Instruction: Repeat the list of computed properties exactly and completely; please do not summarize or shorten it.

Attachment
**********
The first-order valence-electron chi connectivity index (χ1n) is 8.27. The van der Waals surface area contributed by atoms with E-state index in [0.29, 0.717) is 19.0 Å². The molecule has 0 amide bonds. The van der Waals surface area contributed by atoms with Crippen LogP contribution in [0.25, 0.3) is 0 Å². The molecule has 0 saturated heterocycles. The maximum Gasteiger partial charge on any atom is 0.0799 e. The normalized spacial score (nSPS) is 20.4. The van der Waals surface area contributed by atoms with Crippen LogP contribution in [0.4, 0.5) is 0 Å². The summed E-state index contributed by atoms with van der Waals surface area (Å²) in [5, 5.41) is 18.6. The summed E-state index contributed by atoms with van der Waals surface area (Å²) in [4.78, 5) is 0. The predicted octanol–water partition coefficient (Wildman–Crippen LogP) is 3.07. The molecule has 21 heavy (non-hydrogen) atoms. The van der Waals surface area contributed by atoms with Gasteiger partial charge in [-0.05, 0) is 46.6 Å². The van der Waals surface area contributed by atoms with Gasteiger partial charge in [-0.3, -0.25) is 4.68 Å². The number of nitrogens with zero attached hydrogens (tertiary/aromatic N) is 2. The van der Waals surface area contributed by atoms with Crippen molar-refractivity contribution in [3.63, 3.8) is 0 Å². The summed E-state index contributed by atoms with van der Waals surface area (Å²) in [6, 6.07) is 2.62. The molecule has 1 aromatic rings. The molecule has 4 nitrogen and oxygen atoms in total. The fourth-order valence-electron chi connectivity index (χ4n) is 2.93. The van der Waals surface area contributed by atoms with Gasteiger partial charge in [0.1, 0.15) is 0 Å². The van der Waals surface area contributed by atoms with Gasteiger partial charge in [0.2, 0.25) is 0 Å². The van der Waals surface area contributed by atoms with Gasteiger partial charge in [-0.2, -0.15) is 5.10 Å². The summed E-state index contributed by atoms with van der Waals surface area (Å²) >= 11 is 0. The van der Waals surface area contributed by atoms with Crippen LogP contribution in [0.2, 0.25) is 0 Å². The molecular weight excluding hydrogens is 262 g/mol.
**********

The first-order valence-electron chi connectivity index (χ1n) is 8.27. The van der Waals surface area contributed by atoms with E-state index in [0.29, 0.717) is 19.0 Å². The molecule has 0 amide bonds. The van der Waals surface area contributed by atoms with Crippen LogP contribution in [0.25, 0.3) is 0 Å². The molecule has 0 saturated heterocycles. The maximum Gasteiger partial charge on any atom is 0.0799 e. The normalized spacial score (nSPS) is 20.4. The van der Waals surface area contributed by atoms with Crippen LogP contribution in [0.4, 0.5) is 0 Å². The summed E-state index contributed by atoms with van der Waals surface area (Å²) in [5, 5.41) is 18.6. The summed E-state index contributed by atoms with van der Waals surface area (Å²) in [4.78, 5) is 0. The predicted octanol–water partition coefficient (Wildman–Crippen LogP) is 3.07. The molecule has 21 heavy (non-hydrogen) atoms. The van der Waals surface area contributed by atoms with Gasteiger partial charge in [-0.05, 0) is 46.6 Å². The van der Waals surface area contributed by atoms with Gasteiger partial charge in [-0.3, -0.25) is 4.68 Å². The number of nitrogens with zero attached hydrogens (tertiary/aromatic N) is 2. The van der Waals surface area contributed by atoms with Crippen molar-refractivity contribution in [3.63, 3.8) is 0 Å². The summed E-state index contributed by atoms with van der Waals surface area (Å²) in [6, 6.07) is 2.62. The molecule has 1 aromatic rings. The molecule has 4 nitrogen and oxygen atoms in total. The fourth-order valence-electron chi connectivity index (χ4n) is 2.93. The van der Waals surface area contributed by atoms with Gasteiger partial charge in [0.1, 0.15) is 0 Å². The van der Waals surface area contributed by atoms with Gasteiger partial charge in [0.2, 0.25) is 0 Å². The van der Waals surface area contributed by atoms with Gasteiger partial charge in [-0.2, -0.15) is 5.10 Å². The summed E-state index contributed by atoms with van der Waals surface area (Å²) >= 11 is 0. The van der Waals surface area contributed by atoms with Crippen LogP contribution in [0.2, 0.25) is 0 Å². The molecular weight excluding hydrogens is 262 g/mol.